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Top Customer Reviews
I must say, this book was very...different. Different in an interesting but sometimes difficult to read way. The novel is liberally embellished with Yiddish, the native language of the characters. There is a glossary in the back which I didn't notice until it was too late. I don't like looking things up anyway, plus the context makes most things obvious.
The story is complex and the ridiculously long names for some of the characters don't make it any easier to keep track of things. There is a lot to follow. This is not a light read, you have to be paying attention. I would not recommend it for an audiobook.
The two main characters are detectives in a province of Alaska to which they have been granted a 50 year lease. The main character, Landsman, life has gone down the tubes, his marriage collapsed leaving him with nothing to live for. He rents a dumpy apartment in a slum where he spends his non-working time drowning himself in alcohol. But he is a driven detective and when a young man is murdered in his apartment building, he takes it seriously. The book follows the complicated path to find the man's killer.
What I really liked about the novel was the language, not the insertion of Yiddish, but the colorful and insightful aphorisms. So much can be conveyed in so few words. I'm going to put a number of them in this review so you can see what I mean. There are a lot, lot more throughout the novel.
The lady has been in and out of the hospital lately, dying in chapters, with a cliff-hanger at the end of every one.
The blood from the back of his head has scattered rhododendrons in the snow.
He can feel his rib cage ringing under the mallet of his heart.
Landsman feels a numbness enter his limbs, a sense of doom that is indistinguishable from peacefulness.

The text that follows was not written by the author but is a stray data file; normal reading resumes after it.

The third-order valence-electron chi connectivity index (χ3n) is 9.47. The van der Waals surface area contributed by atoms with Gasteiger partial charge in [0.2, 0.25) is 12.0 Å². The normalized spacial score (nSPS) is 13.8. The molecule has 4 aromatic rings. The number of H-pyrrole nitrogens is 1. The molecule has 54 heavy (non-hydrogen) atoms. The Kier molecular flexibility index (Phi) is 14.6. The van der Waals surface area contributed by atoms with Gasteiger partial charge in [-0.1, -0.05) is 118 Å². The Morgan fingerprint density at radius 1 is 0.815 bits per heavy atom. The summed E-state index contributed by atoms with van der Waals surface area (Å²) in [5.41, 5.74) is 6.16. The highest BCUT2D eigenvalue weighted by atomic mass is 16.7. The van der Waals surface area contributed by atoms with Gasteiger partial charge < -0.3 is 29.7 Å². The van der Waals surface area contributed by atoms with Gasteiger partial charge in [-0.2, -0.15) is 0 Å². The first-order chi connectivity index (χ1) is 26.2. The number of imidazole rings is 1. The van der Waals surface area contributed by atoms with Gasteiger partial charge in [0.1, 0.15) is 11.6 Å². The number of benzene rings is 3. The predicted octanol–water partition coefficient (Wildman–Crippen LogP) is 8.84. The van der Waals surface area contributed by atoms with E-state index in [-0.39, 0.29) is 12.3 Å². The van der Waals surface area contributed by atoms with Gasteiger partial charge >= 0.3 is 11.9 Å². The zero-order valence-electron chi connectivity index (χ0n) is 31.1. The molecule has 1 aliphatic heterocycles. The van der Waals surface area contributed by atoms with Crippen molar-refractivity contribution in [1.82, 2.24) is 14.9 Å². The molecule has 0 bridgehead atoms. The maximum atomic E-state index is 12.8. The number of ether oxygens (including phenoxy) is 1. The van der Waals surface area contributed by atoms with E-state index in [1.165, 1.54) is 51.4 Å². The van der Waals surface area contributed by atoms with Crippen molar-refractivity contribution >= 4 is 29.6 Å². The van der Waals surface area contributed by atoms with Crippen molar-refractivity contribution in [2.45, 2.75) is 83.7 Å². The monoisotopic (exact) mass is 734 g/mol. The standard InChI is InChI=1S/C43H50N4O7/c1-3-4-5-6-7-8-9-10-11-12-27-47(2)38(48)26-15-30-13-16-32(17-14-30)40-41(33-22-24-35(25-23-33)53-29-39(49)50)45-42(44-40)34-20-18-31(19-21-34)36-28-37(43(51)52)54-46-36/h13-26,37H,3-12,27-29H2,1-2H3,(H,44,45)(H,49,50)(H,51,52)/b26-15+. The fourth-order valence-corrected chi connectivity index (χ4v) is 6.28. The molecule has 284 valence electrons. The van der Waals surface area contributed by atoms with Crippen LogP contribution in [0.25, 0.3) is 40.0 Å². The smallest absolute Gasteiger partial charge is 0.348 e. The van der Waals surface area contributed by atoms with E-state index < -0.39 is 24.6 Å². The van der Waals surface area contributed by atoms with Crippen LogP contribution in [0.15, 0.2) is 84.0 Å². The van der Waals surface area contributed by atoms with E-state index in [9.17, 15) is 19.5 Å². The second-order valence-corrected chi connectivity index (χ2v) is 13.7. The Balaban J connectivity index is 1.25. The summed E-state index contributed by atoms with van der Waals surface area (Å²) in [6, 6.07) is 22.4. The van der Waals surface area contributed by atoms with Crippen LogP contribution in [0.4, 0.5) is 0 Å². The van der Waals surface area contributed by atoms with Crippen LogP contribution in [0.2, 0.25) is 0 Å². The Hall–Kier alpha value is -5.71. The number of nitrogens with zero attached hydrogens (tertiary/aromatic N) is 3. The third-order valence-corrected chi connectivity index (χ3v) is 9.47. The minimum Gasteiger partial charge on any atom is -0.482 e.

I'm like a cash gift, I'm always appropriate.
I could go on citing these things but you've probably got the idea by now.
Of course, I can't help hearing it now in the voice of the audiobook's narrator -- luckily, that's not a bad thing in this case.
Note: Amazon's little form asks "Which of these words best describes the mood?", giving options of "Hopeful, Dark, Nostalgic, Light-hearted, Suspenseful, and Thoughtful. The answer in each case is "Yes." (I picked "Dark," but ...this isn't a one-word-description kinda book.)
The basic idea of how this Jewish entity in Alaska came about was introduced slowly bit by bit. I recommend reading the appendices first, where the author describes how he came to write it.
The use of language is very creative. The plot becomes more and more intricate but remains intriguing. Not to spoil the plot, it does help if you know a little about the whole notion of a Jewish Messiah.
I liked it so much I am re-reading it now that I know how it all develops.
There are some extremely memorable characters. All in all, I found it a thoroughly enjoyable book, even though I usually dislike detective or mystery novels. I am looking forward to reading more of his books.